Each flat-panel Starlink satellite weighs about a quarter of a ton, and they are built at a SpaceX facility in Redmond, Washington, near Seattle. Expanding on SpaceX’s Pantheon to build in-house hardware, the aerospace company is building its own Starlink satellites, user terminals, and ground stations.
SpaceX’s Starlink megaconstellation is already the largest fleet of satellites in the world, but hundreds more will be launched in the coming months.
Hoffeller said last month that SpaceX is building six StarLink spacecraft per day, and plans to launch a StarLink mission every two to three weeks until an initial StarLink network of about 1,440 satellites is completed.
SpaceX has regulatory approval from the Federal Communications Commission to eventually blanket the planet with 12,000 Starlink satellites with high-speed, low-latency Internet signals. SpaceX also indicated plans to launch more than 30,000 additional StarLink satellites beyond 12,000 in filings with the International Telecommunication Union.
The Starlink network is one of two major development projects SpaceX is pursuing with the company’s next-generation Starship super-heavy-lift rocket.
In a discussion at the ASCEND Space Science and Technology Summit last month, Hoffeller said that private beta testing is being rolled out in the Pacific Westway. With about 700 satellites, the Starlink network has sufficient coverage to provide connectivity to users at high latitudes, but more launches are needed to expand coverage to other regions.
SpaceX has asked people willing to participate in the public beta testing phase to sign up on the Starlink website.
Now a beta testing program is underway, SpaceX is collecting latency data and performing speed tests. The company says it is pleased with the initial results.
SpaceX said earlier this month that testing so far showed that the network has “super low latency” with download speeds exceeding 100 megabits per second. According to SpaceX it is fast enough to stream many HD movies, and is still extra for bandwidth.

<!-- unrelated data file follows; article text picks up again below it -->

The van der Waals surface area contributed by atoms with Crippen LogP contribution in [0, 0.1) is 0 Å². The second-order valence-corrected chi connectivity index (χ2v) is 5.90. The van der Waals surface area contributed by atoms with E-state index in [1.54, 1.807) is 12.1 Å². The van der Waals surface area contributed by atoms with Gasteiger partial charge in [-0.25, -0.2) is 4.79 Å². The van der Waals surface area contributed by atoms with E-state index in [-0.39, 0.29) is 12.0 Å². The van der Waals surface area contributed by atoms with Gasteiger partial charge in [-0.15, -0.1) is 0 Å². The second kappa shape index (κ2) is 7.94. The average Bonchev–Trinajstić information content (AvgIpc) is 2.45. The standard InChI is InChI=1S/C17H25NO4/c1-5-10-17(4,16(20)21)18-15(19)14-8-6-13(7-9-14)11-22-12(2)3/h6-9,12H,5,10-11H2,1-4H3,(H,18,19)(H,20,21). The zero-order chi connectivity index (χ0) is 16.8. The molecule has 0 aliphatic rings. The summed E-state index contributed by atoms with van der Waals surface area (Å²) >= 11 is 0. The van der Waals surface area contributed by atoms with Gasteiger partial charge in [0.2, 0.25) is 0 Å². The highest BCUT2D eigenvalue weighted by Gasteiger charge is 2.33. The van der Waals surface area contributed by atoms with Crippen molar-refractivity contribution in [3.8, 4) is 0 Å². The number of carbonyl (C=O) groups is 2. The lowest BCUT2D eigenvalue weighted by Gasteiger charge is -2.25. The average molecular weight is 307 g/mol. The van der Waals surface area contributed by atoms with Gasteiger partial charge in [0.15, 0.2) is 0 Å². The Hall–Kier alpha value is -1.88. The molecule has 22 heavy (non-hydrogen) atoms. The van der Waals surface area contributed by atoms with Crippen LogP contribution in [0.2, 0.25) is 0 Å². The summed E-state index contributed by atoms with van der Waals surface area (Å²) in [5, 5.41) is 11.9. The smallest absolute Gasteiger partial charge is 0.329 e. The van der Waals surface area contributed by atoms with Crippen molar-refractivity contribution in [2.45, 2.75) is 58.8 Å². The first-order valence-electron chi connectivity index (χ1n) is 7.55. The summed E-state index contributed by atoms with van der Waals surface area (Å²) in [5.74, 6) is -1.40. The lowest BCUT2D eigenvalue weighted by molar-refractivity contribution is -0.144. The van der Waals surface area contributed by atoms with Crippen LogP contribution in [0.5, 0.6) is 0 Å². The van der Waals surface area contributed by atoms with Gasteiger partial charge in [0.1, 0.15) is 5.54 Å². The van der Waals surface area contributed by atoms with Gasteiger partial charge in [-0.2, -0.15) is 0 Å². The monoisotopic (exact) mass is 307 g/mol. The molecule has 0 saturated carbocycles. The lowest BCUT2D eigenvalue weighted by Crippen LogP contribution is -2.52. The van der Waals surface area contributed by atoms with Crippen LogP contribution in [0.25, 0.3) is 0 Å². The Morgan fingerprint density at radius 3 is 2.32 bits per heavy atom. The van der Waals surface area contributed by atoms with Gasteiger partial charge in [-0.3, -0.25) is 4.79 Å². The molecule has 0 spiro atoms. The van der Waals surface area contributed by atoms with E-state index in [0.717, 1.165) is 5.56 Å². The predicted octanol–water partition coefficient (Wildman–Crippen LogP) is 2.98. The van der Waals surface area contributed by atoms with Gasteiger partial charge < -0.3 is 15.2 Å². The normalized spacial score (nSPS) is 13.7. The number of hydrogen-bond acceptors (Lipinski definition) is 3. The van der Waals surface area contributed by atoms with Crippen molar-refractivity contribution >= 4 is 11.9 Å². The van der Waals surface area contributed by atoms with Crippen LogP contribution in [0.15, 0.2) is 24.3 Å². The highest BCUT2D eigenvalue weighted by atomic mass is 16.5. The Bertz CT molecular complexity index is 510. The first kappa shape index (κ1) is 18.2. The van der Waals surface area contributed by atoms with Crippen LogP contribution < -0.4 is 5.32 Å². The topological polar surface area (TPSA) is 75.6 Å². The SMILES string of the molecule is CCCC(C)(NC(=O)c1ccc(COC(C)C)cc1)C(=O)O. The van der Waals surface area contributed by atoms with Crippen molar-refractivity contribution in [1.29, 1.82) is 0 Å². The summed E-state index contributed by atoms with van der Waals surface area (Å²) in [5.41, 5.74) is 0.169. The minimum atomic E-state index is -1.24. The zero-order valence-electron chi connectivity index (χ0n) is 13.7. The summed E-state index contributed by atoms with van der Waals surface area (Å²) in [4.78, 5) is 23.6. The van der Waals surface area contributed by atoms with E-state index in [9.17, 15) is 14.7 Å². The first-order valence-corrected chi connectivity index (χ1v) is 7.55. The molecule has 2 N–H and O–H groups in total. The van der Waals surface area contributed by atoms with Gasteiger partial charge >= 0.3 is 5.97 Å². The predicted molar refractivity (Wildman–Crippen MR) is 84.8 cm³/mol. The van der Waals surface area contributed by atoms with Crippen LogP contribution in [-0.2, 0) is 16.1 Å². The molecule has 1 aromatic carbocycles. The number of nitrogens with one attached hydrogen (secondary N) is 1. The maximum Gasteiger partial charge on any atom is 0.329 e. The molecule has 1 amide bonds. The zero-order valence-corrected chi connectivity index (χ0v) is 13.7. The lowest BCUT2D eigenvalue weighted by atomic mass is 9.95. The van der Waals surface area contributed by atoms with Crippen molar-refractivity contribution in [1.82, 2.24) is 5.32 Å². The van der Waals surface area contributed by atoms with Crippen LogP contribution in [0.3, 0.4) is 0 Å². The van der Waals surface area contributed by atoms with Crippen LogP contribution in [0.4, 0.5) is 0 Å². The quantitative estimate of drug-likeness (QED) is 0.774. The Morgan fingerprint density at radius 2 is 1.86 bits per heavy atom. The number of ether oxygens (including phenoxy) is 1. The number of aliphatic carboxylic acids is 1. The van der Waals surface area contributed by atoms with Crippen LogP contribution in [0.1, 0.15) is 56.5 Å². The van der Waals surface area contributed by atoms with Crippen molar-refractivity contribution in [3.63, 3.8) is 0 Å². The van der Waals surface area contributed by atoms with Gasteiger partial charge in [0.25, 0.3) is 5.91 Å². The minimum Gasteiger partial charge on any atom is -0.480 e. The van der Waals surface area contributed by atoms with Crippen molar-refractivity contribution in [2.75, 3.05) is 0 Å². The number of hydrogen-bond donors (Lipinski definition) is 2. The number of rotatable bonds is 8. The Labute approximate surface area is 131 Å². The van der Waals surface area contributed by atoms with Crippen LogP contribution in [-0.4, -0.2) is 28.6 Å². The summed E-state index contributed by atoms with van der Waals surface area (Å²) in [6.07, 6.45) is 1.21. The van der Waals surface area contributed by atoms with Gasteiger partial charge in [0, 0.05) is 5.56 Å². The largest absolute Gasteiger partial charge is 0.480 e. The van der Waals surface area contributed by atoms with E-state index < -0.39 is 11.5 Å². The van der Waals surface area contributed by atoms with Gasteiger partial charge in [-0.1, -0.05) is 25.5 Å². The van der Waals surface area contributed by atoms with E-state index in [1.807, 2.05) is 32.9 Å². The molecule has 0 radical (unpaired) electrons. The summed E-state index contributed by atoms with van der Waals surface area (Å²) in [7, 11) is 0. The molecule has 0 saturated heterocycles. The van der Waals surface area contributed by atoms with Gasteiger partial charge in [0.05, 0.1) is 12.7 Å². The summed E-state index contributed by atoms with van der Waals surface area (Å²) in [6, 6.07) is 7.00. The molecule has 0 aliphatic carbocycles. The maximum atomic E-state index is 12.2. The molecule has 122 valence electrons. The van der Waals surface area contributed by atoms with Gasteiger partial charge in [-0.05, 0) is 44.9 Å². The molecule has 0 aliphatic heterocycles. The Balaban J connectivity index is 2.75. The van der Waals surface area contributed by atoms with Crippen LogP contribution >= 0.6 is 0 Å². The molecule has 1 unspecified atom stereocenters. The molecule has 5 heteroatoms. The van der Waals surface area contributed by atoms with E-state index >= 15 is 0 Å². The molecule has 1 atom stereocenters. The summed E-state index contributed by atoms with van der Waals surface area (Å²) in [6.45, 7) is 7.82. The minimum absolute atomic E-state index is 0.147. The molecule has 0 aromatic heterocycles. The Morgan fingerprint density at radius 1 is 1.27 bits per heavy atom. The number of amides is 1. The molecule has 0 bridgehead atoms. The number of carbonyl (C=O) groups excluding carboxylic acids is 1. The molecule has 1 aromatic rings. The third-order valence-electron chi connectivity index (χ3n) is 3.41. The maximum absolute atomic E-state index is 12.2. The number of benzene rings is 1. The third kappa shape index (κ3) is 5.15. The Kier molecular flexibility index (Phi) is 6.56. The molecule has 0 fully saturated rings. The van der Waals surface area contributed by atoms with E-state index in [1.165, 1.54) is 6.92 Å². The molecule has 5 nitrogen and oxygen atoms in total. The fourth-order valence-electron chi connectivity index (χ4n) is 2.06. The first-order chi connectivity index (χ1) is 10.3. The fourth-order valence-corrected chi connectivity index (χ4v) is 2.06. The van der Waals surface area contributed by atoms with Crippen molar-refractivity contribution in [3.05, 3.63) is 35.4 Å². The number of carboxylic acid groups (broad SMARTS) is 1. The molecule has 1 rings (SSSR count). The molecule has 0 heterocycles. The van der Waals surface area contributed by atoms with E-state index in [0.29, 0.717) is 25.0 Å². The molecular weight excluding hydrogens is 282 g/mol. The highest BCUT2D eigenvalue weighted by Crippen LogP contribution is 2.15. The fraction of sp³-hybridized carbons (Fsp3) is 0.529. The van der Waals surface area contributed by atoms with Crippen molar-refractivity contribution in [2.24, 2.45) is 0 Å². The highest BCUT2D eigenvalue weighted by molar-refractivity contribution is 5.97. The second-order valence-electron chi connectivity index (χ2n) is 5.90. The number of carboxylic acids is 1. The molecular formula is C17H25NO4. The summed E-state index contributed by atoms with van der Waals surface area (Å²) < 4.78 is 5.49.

SpaceX has also begun testing spacecraft with inter-satellite laser links, which may eventually allow data traffic to flow through the network without passing through ground-dependent stations. The first batch of Starlink satellites did not have inter-satellite links
Hoffeller pointed to upgraded Starlink satellites in its virtual presentation at the ASCEND Space Science and Technology Summit last month
“With 1,440 satellites, that’s when we get 24/7 global coverage, and the plan is not to stop there,” Hoffeller said. “We will continue to launch, and with each launch, we can provide greater capacity. Not enough capacity. You cannot limit what you want your children to see, and what your family wants to consume. So we will continue to intensify the network. ”
According to Hofeler, SpaceX will destroy the old Starlink satellite as soon as the upgraded spacecraft comes online.
Following its launch on Thursday, SpaceX’s next mission is set to fly from Pad 40 at Cape Canaveral Air Force Station on September 30, when a Falcon 9 rocket will deploy the US Space Force’s next GPS navigation satellite.